Demographically and geographically, the country is varied with 22 scheduled languages. The eighth schedule to the Constitution lists official and recognized languages of India of which currently there are 22. These languages are given official status and encouragement and can be used as official languages in certain States. Though the Constitution of India recognises Hindi and English as official languages, there is no single language in India designated as the national one. Nevertheless, Hindi over a period of time has acquired that status in the public imagination. Over 500 million people, 43% of the population consider Hindi to be their mother tongue. Hindi, erroneously considered by many as the national language of the country, presents an interesting study. Article 351 of the Indian Constitution says – “It shall be the duty of the Union to promote the spread of the Hindi language to develop it so that it may serve as a medium of expression for all the elements of the composite culture of India and to secure its enrichment by assimilating without interfering with its genius, the forms, style and expressions used in Hindustani and in the other languages of India specified in the Eighth Schedule, and by drawing, wherever necessary or desirable, for its vocabulary, primarily, on Sanskrit and secondarily on other language.”.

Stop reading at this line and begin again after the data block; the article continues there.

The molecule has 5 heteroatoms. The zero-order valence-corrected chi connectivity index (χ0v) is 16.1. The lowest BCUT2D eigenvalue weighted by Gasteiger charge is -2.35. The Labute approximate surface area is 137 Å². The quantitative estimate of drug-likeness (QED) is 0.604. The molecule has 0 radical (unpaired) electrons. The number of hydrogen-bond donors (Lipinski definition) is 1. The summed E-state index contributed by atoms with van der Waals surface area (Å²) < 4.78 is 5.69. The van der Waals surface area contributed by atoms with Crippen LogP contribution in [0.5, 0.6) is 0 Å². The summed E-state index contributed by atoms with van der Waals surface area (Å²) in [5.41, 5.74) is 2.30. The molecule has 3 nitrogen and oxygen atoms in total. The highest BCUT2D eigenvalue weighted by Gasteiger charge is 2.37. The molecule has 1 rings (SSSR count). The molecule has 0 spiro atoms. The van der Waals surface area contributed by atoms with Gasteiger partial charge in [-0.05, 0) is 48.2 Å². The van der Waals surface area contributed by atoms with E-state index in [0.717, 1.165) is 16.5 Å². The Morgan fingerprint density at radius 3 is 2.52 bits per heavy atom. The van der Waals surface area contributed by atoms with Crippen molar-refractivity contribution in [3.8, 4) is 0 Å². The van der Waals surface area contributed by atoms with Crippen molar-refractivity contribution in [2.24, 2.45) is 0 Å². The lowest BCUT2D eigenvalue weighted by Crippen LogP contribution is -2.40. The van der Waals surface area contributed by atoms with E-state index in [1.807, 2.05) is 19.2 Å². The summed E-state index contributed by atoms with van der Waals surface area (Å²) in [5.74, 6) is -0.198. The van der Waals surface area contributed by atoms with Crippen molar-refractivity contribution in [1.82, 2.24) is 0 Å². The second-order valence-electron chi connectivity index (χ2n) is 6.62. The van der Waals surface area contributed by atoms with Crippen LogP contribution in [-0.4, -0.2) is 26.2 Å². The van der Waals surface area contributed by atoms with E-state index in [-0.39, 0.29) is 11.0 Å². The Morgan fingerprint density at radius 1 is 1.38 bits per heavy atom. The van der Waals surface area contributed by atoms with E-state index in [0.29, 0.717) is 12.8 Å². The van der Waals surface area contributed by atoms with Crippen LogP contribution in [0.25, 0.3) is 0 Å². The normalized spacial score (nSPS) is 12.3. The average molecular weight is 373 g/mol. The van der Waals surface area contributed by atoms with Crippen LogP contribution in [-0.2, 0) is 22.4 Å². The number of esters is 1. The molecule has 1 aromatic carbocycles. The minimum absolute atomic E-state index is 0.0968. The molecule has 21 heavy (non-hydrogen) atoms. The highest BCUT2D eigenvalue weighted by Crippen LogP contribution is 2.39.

This can be considered as granting Hindi somehow the national language status since it’s been directly asked for a promotion of the language.

The latest national census of 2011 in India lists other major spoken languages in the following order: Bengali, predominantly spoken in the state of West Bengal (8.03%), Marathi, spoken in the state of Maharashtra (6.86%), Telugu, the language spoken mostly in Andhra Pradesh and Telengana (6.70%), and Tamil, predominantly belonging to the state of Tamilnadu and the Union Territory of Puducherry (5.70%). The other listed languages are spoken by less than 5% of the population. There is a saying in Hindi about languages in India. It says, “Kos Kos Me Badle Paani, Aur Char Kos Me Vaani” (The water – referring to taste – changes every two miles and the language changes every eight miles). In India, it is possible that one encounters a different language or a dialect even within a state. This explains the proliferation of regional media – both newspapers and television channels in the country.

The Literacy Challenge